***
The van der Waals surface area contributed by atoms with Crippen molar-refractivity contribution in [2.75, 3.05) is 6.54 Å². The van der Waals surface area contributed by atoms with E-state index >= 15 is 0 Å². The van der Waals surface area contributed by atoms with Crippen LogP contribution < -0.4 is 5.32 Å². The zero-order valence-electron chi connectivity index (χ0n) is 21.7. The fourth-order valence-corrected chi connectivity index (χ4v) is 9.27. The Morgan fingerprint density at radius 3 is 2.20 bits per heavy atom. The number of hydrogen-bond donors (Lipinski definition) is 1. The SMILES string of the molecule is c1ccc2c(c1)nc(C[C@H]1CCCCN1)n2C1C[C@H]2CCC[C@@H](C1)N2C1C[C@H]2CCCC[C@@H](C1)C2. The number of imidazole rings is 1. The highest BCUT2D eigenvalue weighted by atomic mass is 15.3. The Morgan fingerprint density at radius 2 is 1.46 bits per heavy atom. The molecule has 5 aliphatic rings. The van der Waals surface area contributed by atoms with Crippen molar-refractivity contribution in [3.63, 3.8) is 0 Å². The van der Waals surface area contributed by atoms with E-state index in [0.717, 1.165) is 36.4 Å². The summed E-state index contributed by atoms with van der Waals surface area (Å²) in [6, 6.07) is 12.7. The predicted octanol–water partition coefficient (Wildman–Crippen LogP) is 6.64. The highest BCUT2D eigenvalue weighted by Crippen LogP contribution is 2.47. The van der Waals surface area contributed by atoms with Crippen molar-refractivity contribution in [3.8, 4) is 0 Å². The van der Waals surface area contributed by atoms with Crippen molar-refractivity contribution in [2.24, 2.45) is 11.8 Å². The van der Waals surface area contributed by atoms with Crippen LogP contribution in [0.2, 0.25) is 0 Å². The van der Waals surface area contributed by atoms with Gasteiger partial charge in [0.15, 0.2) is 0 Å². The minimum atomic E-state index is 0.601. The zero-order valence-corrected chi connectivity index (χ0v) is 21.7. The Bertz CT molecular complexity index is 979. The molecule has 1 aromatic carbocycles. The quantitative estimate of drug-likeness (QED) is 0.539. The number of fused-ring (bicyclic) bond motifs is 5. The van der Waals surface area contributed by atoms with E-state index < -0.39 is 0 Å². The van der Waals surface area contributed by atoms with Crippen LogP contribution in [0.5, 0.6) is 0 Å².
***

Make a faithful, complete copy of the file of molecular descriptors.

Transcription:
The van der Waals surface area contributed by atoms with Crippen molar-refractivity contribution in [2.75, 3.05) is 6.54 Å². The van der Waals surface area contributed by atoms with E-state index >= 15 is 0 Å². The van der Waals surface area contributed by atoms with Crippen LogP contribution < -0.4 is 5.32 Å². The zero-order valence-electron chi connectivity index (χ0n) is 21.7. The fourth-order valence-corrected chi connectivity index (χ4v) is 9.27. The Morgan fingerprint density at radius 3 is 2.20 bits per heavy atom. The number of hydrogen-bond donors (Lipinski definition) is 1. The SMILES string of the molecule is c1ccc2c(c1)nc(C[C@H]1CCCCN1)n2C1C[C@H]2CCC[C@@H](C1)N2C1C[C@H]2CCCC[C@@H](C1)C2. The number of imidazole rings is 1. The highest BCUT2D eigenvalue weighted by atomic mass is 15.3. The Morgan fingerprint density at radius 2 is 1.46 bits per heavy atom. The molecule has 5 aliphatic rings. The van der Waals surface area contributed by atoms with Crippen molar-refractivity contribution in [3.63, 3.8) is 0 Å². The van der Waals surface area contributed by atoms with E-state index in [0.717, 1.165) is 36.4 Å². The summed E-state index contributed by atoms with van der Waals surface area (Å²) in [6, 6.07) is 12.7. The predicted octanol–water partition coefficient (Wildman–Crippen LogP) is 6.64. The highest BCUT2D eigenvalue weighted by Crippen LogP contribution is 2.47. The van der Waals surface area contributed by atoms with Crippen molar-refractivity contribution in [3.8, 4) is 0 Å². The van der Waals surface area contributed by atoms with Crippen molar-refractivity contribution in [2.24, 2.45) is 11.8 Å². The van der Waals surface area contributed by atoms with Crippen LogP contribution in [0.2, 0.25) is 0 Å². The van der Waals surface area contributed by atoms with Gasteiger partial charge in [0.15, 0.2) is 0 Å². The minimum atomic E-state index is 0.601. The zero-order valence-corrected chi connectivity index (χ0v) is 21.7. The Bertz CT molecular complexity index is 979. The molecule has 1 aromatic carbocycles. The quantitative estimate of drug-likeness (QED) is 0.539. The number of fused-ring (bicyclic) bond motifs is 5. The van der Waals surface area contributed by atoms with E-state index < -0.39 is 0 Å². The van der Waals surface area contributed by atoms with Crippen LogP contribution in [0.5, 0.6) is 0 Å².